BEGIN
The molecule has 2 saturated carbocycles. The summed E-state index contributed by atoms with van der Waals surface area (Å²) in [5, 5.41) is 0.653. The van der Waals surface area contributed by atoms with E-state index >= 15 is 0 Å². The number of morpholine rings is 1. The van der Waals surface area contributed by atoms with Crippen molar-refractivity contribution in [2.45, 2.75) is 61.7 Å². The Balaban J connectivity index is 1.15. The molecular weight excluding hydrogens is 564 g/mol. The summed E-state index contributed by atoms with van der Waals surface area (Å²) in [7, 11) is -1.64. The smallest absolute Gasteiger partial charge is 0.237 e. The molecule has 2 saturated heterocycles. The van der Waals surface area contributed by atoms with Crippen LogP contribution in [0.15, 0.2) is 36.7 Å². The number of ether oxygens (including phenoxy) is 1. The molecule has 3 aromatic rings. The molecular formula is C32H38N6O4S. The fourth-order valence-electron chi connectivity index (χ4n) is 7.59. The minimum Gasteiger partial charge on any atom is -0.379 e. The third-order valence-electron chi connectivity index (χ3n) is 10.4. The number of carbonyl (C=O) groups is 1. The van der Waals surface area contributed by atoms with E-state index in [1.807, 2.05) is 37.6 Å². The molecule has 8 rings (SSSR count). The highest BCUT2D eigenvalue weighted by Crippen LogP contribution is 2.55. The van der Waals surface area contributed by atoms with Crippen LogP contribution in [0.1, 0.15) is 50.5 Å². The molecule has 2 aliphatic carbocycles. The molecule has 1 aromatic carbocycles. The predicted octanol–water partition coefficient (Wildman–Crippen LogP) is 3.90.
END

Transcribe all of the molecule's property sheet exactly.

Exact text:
The molecule has 2 saturated carbocycles. The summed E-state index contributed by atoms with van der Waals surface area (Å²) in [5, 5.41) is 0.653. The van der Waals surface area contributed by atoms with E-state index >= 15 is 0 Å². The number of morpholine rings is 1. The van der Waals surface area contributed by atoms with Crippen molar-refractivity contribution in [2.45, 2.75) is 61.7 Å². The Balaban J connectivity index is 1.15. The molecular weight excluding hydrogens is 564 g/mol. The summed E-state index contributed by atoms with van der Waals surface area (Å²) in [7, 11) is -1.64. The smallest absolute Gasteiger partial charge is 0.237 e. The molecule has 2 saturated heterocycles. The van der Waals surface area contributed by atoms with Crippen LogP contribution in [0.15, 0.2) is 36.7 Å². The number of ether oxygens (including phenoxy) is 1. The molecule has 3 aromatic rings. The molecular formula is C32H38N6O4S. The fourth-order valence-electron chi connectivity index (χ4n) is 7.59. The minimum Gasteiger partial charge on any atom is -0.379 e. The third-order valence-electron chi connectivity index (χ3n) is 10.4. The number of carbonyl (C=O) groups is 1. The van der Waals surface area contributed by atoms with E-state index in [1.807, 2.05) is 37.6 Å². The molecule has 8 rings (SSSR count). The highest BCUT2D eigenvalue weighted by Crippen LogP contribution is 2.55. The van der Waals surface area contributed by atoms with Crippen LogP contribution in [0.1, 0.15) is 50.5 Å². The molecule has 2 aliphatic carbocycles. The molecule has 1 aromatic carbocycles. The predicted octanol–water partition coefficient (Wildman–Crippen LogP) is 3.90.